It was for the first time that I have lived away from home for such a long time and in the place, which is different from my culture to such a critical extent. I had many expectations, resolutions and plans. The journey in fact was full of discoveries, much more than I could ever expect. Here are my major take-aways.
1. The place where I come from has a great influence on who I am
I had always believed before that I am a global citizen, that the place I come from did not determine the way I behave and what I base my judgement on. I thought that I form my opinion just based on the way I am and experience I go through. Yet, having spent four months in Asia, I realised that it is not like that.
During the first month I was observing people around, trying to understand their behaviour and adjust my responses. The later was much more difficult than I thought. Chinese have a very different from Europe level of politeness and the way they treat the passers-by, eat in the restaurants, greet shoppers and so on. Everything is just very different from what you are used to. That’s just the way they are, due to years of historical and other reasons. Different taste preferences, manners, interests, working style.
In class the professor explained that in Confucianism, which had an enormous impact on the formation of the Chinese societies, it is tought to be good to “your friends” and it’s up to you to define who your friends are. While in Christianity, we learn to be good to “all people”. Probably that’s where those manners and politeness come from. That’s the explanation that I found the most legit to the difference in manners. Maybe there’s something more behind.
I really did my best to find some local friends among my course mates. Most of my course group projects were actually with the locals, which I thought would increase my chances. Yet, it went with little success. I thought that Latvians are tough during the first months, when I just came to Riga. Of course, I love them endlessly now and think that they are among the best people I ever met 🙂 But Hong Kong is a very different story – I never got closer than the “small talk”.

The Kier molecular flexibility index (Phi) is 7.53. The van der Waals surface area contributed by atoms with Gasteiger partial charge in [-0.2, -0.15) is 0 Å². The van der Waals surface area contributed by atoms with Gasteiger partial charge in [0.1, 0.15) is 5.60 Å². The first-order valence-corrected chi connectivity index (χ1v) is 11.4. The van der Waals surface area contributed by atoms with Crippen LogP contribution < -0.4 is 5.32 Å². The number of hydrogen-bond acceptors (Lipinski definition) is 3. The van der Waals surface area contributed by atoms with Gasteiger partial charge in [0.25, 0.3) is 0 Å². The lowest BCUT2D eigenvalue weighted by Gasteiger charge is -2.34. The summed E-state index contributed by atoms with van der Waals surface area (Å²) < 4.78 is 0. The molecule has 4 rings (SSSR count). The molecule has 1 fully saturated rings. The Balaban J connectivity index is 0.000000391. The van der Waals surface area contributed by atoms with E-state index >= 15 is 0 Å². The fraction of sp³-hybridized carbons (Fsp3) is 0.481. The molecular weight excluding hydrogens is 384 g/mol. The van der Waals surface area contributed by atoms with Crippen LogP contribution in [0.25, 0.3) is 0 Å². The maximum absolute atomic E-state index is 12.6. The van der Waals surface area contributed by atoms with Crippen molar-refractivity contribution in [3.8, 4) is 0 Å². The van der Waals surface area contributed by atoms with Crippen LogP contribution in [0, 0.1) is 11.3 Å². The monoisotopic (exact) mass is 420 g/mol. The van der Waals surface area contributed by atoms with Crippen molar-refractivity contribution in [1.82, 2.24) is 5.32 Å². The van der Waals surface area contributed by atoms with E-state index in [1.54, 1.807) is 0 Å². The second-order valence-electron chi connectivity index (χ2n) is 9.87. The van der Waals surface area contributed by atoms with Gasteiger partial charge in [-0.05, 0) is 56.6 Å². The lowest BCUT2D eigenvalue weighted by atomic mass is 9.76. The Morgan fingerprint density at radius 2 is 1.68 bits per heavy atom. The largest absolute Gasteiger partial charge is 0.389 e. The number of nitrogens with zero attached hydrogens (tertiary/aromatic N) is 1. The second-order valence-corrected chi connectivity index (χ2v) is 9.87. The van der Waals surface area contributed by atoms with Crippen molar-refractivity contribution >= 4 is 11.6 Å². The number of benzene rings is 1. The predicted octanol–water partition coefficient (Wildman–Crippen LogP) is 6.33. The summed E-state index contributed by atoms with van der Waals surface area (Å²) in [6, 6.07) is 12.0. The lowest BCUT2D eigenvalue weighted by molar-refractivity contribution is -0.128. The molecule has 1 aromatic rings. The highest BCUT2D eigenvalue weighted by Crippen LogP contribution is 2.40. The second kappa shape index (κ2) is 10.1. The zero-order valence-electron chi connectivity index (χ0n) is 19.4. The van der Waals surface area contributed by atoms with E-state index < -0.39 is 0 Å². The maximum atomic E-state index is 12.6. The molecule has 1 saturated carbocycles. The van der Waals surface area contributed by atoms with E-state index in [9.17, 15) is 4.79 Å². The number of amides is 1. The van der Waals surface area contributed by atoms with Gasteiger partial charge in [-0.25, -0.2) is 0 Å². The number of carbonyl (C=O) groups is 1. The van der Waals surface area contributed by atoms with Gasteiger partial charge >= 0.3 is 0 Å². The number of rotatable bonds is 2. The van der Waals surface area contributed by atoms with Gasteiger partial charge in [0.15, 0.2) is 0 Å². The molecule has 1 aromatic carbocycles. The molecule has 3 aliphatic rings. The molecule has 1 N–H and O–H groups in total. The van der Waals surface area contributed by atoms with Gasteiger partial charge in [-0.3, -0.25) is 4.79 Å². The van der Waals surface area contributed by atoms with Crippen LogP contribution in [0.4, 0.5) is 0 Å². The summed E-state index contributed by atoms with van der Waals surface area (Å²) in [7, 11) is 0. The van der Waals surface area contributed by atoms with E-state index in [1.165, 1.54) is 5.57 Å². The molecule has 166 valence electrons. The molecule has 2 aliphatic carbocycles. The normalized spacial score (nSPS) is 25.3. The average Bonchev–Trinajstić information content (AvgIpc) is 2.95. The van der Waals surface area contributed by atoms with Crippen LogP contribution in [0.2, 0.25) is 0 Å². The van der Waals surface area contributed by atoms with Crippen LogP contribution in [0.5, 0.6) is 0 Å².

Closer to the end of my stay in Hong Kong, it became apparent to me, that no matter how cool Hong Kong is, I wouldn’t be able to blend in the local culture regardless of how hard I would try. In fact, all of the expats that I ever talked to admitted that while living in Hong Kong even for 5-10 years, they never made friends with local Hong Kong people and therefore stayed in expats bubble. So I also stayed among the international people and should say that I met some amazing people from around the world. Yet, I have to admit that the project of getting into the locals’ company did not go through.
Western Europe is rather similar in terms of values and mentality to Belarus, thus, I never felt that much of a difference, when living in Italy and traveling around. When moving to Hong Kong, I have realised that I am a rather a European citizen, than the global one. That there are certain values, conditions, people who I am used to, that fulfil me and make me happy. It’s nice to travel around the world and to see all the possible corners of this universe. Yet, I have realised that I wouldn’t want to move in Asia for a long-term perspective.
2. You don’t have to travel to the other side of the world to start a new life
My whole summer before departing to Hong Kong I spent mentally in Hong Kong – planning, imagining, dreaming how it will go there. I had a huge resolution that once I’m there I will start eating healthy, exercising, stop postponing things and other nice habits, which we promise ourselves when starting a new week, month, year or tomorrow. For me it felt like, that it’s only a matter of time, that I will get there and that I will be happy for ever. It was not that easy.
I was incredibly happy for a few hours as I arrived, as I walked along the harbour in the center. And then, this sudden realisation comes, that it’s all the same. That the same me, as I was in Minsk/Riga and all the other places was now there in Hong Kong. That the scenes changed, but the actor stayed the same. It appeared to me that no matter where you go, you still have to go through the same process of challenging your mediocrity, pushing ourself out of the status quo.
Of course, I have learnt a lot about Hong Kong, about the world from people of very diverse backgrounds. But in terms of the personality, some rather inner skills and reflections, I think that I would be at the same level where I am now no matter where I would go that half a year. Now I realise that changing the country alone simply does not work, when we go travelling in pursuit of finding ourselves, leaving all the odds behind other bla bla. In the end, no matter where you go, you always take yourself with you. So, if you are willing to change something the time is now and the place is here, no matter where you are.
3. You are the starting point of your happiness